178111 Utility of the theory of planned behavior for adolescent alcohol, tobacco, and other drug prevention behavior

Tuesday, October 28, 2008: 9:10 AM

Carolyn L. Blue, RN, PhD, CHES , School of Nursing, University of North Carolina Greensboro, Greensboro, NC
David R. Black, PhD, MPH, FAAHB , Health and Kinesiology Department, Purdue University, West Lafayette, IN
Sara Moscato Howe, MS, CHES , Chief Execusive Officer, Illinois Alcoholism and Drug Dependence Association, Springfield, IL
Daniel C. Coster, PhD , Department of Mathematics and Statistics, Utah State University, Logan, UT
Mary Jo Peavy, CSADP, CPPE , External Program Manager, Illinois Alcoholism and Drug Dependence, Springfield, IL
Background: Adolescent alcohol, tobacco, and other drug (ATOD) use is a serious public health problem and associated with accidental death, homicide, suicide, sexually transmitted diseases, and teen pregnancy. Prevention of ATOD must begin in the teen years because habitual use at a young age results in a stronger addiction that is more difficult to quit. Measures to assess adolescents' beliefs about ATOD use were needed to evaluate Operation Snowball (OS), an ATOD prevention program to encourage responsible decisions and understand one's self and motivations when making decisions about ATOD use. Purpose: This descriptive study used Ajzen's (1985) methodology to develop and test measures for Theory of Planned Behavior (TPB) constructs—behavioral beliefs, normative beliefs, control beliefs, attitudes, subjective norm, perceived control, intentions to not use ATOD, and ATOD behaviors. Results: There were 300 OS participants at pre-test and 204 (68%) at one-year post-test. Post-test participants were mostly female (75%), White (89.0%), and in grades 6 to 9. A 62-item instrument based on TPB constructs relevant to ATOD behavior were used at pre- and post-test to assess reliability and validity. Pre-test scale Cronbach's alpha reliabilities were acceptable for behavioral beliefs (.83), normative beliefs (.94), control beliefs (.81), attitude (.95), perceived behavioral control (.72), intentions (.83), and ATOD behaviors (.80), and less acceptable for subjective norm (.69) with a scale of 3 items. Scale item correlations with scale totals were at least .40 for all measures. Similar scale reliabilities were observed at post-test. For both pre- and post-test data, Baseline TPB model fit was modest, but all TPB path coefficients were significant except for a path between subjective norm and intention. A modified model, at both pre- and post-test, with additional paths among TPB constructs produced an excellent fit (Bentler's CFI = .99), but added to model complexity. Conclusions: There is evidence that the TPB scales are valid and reliable for use with adolescents in the OS program and that a theory-based assessment of an ATOD prevention program is viable. Future research should compare change in TPB measures as adolescents advance in future OS prevention interventions.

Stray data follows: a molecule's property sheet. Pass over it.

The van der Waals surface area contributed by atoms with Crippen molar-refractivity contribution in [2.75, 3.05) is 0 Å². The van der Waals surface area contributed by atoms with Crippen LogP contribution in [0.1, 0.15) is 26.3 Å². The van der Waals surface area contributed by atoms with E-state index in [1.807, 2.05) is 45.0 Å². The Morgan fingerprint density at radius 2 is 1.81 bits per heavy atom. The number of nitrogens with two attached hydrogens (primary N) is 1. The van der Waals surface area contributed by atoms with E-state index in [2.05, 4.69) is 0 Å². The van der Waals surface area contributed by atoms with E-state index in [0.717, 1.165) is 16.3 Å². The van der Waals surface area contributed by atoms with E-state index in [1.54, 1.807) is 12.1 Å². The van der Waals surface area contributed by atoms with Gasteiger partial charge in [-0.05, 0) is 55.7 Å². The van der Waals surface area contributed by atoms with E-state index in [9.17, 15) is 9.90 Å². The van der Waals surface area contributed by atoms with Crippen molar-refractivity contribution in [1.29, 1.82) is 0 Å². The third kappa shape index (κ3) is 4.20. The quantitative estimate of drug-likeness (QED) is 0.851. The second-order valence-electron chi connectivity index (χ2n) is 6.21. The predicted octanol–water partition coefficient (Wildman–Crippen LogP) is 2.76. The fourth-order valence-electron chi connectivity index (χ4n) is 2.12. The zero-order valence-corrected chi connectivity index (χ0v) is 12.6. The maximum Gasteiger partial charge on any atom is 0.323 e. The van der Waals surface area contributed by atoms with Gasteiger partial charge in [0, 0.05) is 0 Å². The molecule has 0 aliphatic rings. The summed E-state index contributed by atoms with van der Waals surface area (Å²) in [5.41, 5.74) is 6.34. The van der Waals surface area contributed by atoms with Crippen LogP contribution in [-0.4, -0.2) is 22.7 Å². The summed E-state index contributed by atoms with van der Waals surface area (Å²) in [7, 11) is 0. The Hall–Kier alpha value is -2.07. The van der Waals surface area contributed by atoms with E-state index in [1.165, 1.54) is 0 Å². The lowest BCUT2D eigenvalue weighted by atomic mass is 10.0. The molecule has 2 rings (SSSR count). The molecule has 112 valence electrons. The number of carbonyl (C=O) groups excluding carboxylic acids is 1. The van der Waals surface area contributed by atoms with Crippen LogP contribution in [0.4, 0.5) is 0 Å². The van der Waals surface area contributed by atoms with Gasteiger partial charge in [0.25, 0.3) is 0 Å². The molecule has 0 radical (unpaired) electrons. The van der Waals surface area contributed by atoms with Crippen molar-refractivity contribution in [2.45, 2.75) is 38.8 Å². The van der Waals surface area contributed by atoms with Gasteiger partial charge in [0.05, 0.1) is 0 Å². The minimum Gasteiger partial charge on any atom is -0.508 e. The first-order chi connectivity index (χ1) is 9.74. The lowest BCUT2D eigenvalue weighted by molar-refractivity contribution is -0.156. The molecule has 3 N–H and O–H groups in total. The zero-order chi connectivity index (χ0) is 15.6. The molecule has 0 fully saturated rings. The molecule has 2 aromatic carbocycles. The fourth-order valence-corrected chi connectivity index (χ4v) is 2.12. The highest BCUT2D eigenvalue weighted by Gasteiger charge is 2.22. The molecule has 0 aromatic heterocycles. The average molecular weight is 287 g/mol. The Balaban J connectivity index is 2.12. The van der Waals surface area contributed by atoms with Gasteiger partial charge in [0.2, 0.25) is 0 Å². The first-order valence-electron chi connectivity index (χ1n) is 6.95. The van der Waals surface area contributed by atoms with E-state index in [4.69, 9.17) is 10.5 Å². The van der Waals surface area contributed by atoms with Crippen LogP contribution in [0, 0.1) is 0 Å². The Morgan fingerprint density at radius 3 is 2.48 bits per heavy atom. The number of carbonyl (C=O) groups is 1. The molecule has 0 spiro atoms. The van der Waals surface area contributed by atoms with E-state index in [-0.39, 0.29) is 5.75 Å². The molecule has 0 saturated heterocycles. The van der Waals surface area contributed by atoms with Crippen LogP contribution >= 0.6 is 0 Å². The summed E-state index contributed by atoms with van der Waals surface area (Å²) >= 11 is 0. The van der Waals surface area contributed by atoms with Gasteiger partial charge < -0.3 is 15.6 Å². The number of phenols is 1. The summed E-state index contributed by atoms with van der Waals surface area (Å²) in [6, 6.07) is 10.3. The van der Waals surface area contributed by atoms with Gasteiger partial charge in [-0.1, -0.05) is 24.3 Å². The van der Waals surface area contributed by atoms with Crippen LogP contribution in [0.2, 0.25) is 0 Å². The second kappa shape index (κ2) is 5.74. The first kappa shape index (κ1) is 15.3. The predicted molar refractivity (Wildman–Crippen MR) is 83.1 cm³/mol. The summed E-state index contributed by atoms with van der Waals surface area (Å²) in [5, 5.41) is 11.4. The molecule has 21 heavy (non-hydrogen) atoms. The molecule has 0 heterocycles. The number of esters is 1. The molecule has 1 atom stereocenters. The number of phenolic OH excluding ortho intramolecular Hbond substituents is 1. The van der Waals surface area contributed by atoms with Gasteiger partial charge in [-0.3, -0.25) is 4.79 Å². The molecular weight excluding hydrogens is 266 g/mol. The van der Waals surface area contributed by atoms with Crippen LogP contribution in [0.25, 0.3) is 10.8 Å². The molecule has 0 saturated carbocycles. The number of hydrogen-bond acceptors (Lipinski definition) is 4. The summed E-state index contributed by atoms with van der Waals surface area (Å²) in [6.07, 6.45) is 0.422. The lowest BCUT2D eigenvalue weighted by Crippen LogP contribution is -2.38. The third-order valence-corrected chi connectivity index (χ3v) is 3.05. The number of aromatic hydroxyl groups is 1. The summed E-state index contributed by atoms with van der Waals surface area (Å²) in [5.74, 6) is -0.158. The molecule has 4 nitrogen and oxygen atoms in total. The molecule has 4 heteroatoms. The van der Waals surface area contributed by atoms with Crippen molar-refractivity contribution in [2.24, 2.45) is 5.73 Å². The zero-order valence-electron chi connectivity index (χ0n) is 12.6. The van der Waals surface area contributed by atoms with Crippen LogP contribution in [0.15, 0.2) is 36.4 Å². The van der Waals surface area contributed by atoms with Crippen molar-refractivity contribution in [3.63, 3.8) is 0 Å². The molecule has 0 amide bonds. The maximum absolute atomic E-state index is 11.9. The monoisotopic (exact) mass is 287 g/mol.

Learning Objectives:
By the end of the session, the participant will be able to 1) Describe Operation Snowball, an alcohol, tobacco, and other drug prevention program. 2) Describe the scale development for Theory of Planned Behavior constructs. 3Determine the influence of behavioral beliefs, normative beliefs, control beliefs, attitude, subjective norm, and perceived behavioral control on intentions and alcohol, tobacco, and other drug use among adolescents.

Keywords: Adolescent Health, Prevention

Presenting author's disclosure statement:

Qualified on the content I am responsible for because: I assisted in developing the questionnaire and also in the analysis of data
Any relevant financial relationships? No

I agree to comply with the American Public Health Association Conflict of Interest and Commercial Support Guidelines, and to disclose to the participants any off-label or experimental uses of a commercial product or service discussed in my presentation.

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